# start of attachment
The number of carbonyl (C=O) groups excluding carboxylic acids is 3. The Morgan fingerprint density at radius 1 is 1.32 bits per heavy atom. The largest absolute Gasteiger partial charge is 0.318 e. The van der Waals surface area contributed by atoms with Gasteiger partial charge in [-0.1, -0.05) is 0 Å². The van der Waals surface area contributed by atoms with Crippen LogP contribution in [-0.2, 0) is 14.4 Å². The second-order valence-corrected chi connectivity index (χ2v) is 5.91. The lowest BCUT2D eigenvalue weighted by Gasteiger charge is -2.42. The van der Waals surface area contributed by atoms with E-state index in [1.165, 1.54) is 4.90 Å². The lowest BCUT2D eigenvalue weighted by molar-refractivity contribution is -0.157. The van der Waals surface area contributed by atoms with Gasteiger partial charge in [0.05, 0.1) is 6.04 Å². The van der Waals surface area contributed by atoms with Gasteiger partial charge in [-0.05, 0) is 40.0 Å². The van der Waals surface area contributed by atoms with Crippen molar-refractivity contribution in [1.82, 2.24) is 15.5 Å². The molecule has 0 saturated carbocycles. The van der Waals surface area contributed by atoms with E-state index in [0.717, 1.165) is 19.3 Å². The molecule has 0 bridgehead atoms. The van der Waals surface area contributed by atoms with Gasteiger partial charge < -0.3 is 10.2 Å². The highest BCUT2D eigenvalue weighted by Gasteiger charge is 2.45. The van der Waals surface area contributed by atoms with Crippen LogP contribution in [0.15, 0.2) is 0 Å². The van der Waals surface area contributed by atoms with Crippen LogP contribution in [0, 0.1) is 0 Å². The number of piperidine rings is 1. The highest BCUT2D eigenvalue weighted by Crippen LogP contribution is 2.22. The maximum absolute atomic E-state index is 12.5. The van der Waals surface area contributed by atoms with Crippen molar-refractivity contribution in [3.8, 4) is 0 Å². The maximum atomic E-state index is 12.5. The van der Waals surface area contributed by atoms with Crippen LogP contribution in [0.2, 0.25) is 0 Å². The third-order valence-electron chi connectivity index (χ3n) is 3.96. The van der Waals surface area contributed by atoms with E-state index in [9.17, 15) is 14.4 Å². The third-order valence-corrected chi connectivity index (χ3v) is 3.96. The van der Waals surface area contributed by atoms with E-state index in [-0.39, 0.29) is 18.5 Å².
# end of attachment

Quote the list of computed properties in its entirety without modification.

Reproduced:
The number of carbonyl (C=O) groups excluding carboxylic acids is 3. The Morgan fingerprint density at radius 1 is 1.32 bits per heavy atom. The largest absolute Gasteiger partial charge is 0.318 e. The van der Waals surface area contributed by atoms with Gasteiger partial charge in [-0.1, -0.05) is 0 Å². The van der Waals surface area contributed by atoms with Crippen LogP contribution in [-0.2, 0) is 14.4 Å². The second-order valence-corrected chi connectivity index (χ2v) is 5.91. The lowest BCUT2D eigenvalue weighted by Gasteiger charge is -2.42. The van der Waals surface area contributed by atoms with E-state index in [1.165, 1.54) is 4.90 Å². The lowest BCUT2D eigenvalue weighted by molar-refractivity contribution is -0.157. The van der Waals surface area contributed by atoms with Gasteiger partial charge in [0.05, 0.1) is 6.04 Å². The van der Waals surface area contributed by atoms with Gasteiger partial charge in [-0.05, 0) is 40.0 Å². The van der Waals surface area contributed by atoms with Crippen molar-refractivity contribution in [1.82, 2.24) is 15.5 Å². The molecule has 0 saturated carbocycles. The van der Waals surface area contributed by atoms with E-state index in [0.717, 1.165) is 19.3 Å². The molecule has 0 bridgehead atoms. The van der Waals surface area contributed by atoms with Gasteiger partial charge < -0.3 is 10.2 Å². The highest BCUT2D eigenvalue weighted by Gasteiger charge is 2.45. The van der Waals surface area contributed by atoms with Crippen LogP contribution in [0.15, 0.2) is 0 Å². The van der Waals surface area contributed by atoms with Crippen LogP contribution in [0, 0.1) is 0 Å². The number of piperidine rings is 1. The highest BCUT2D eigenvalue weighted by Crippen LogP contribution is 2.22. The maximum absolute atomic E-state index is 12.5. The van der Waals surface area contributed by atoms with Crippen molar-refractivity contribution in [3.8, 4) is 0 Å². The maximum atomic E-state index is 12.5. The van der Waals surface area contributed by atoms with Crippen LogP contribution in [0.2, 0.25) is 0 Å². The third-order valence-electron chi connectivity index (χ3n) is 3.96. The van der Waals surface area contributed by atoms with E-state index in [9.17, 15) is 14.4 Å². The third-order valence-corrected chi connectivity index (χ3v) is 3.96. The van der Waals surface area contributed by atoms with E-state index in [-0.39, 0.29) is 18.5 Å².